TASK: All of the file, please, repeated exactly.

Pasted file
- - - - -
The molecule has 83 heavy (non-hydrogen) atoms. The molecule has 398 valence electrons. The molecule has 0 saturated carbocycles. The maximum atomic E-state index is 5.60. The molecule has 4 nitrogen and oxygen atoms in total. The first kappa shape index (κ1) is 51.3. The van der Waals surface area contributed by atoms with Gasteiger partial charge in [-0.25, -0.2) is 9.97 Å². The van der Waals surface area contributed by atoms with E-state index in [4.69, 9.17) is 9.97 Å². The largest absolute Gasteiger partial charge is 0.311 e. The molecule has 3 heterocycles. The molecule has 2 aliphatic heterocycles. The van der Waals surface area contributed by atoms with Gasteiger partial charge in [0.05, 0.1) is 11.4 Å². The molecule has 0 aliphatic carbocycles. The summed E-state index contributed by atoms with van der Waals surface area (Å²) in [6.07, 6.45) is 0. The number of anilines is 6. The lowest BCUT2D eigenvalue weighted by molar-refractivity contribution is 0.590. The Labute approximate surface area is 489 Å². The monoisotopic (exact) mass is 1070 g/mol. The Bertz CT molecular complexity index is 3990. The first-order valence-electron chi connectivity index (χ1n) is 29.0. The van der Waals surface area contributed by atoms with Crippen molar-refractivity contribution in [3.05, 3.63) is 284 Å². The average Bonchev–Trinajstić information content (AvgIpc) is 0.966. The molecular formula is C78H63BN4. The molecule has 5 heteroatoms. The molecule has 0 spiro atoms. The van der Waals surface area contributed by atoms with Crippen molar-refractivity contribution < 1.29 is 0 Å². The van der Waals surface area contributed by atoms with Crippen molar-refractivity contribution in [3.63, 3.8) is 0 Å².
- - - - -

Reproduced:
The molecule has 83 heavy (non-hydrogen) atoms. The molecule has 398 valence electrons. The molecule has 0 saturated carbocycles. The maximum atomic E-state index is 5.60. The molecule has 4 nitrogen and oxygen atoms in total. The first kappa shape index (κ1) is 51.3. The van der Waals surface area contributed by atoms with Gasteiger partial charge in [-0.25, -0.2) is 9.97 Å². The van der Waals surface area contributed by atoms with E-state index in [4.69, 9.17) is 9.97 Å². The largest absolute Gasteiger partial charge is 0.311 e. The molecule has 3 heterocycles. The molecule has 2 aliphatic heterocycles. The van der Waals surface area contributed by atoms with Gasteiger partial charge in [0.05, 0.1) is 11.4 Å². The molecule has 0 aliphatic carbocycles. The summed E-state index contributed by atoms with van der Waals surface area (Å²) in [6.07, 6.45) is 0. The number of anilines is 6. The lowest BCUT2D eigenvalue weighted by molar-refractivity contribution is 0.590. The Labute approximate surface area is 489 Å². The monoisotopic (exact) mass is 1070 g/mol. The Bertz CT molecular complexity index is 3990. The first-order valence-electron chi connectivity index (χ1n) is 29.0. The van der Waals surface area contributed by atoms with Crippen molar-refractivity contribution in [3.05, 3.63) is 284 Å². The average Bonchev–Trinajstić information content (AvgIpc) is 0.966. The molecular formula is C78H63BN4. The molecule has 5 heteroatoms. The molecule has 0 spiro atoms. The van der Waals surface area contributed by atoms with Crippen molar-refractivity contribution < 1.29 is 0 Å². The van der Waals surface area contributed by atoms with Crippen molar-refractivity contribution in [3.63, 3.8) is 0 Å².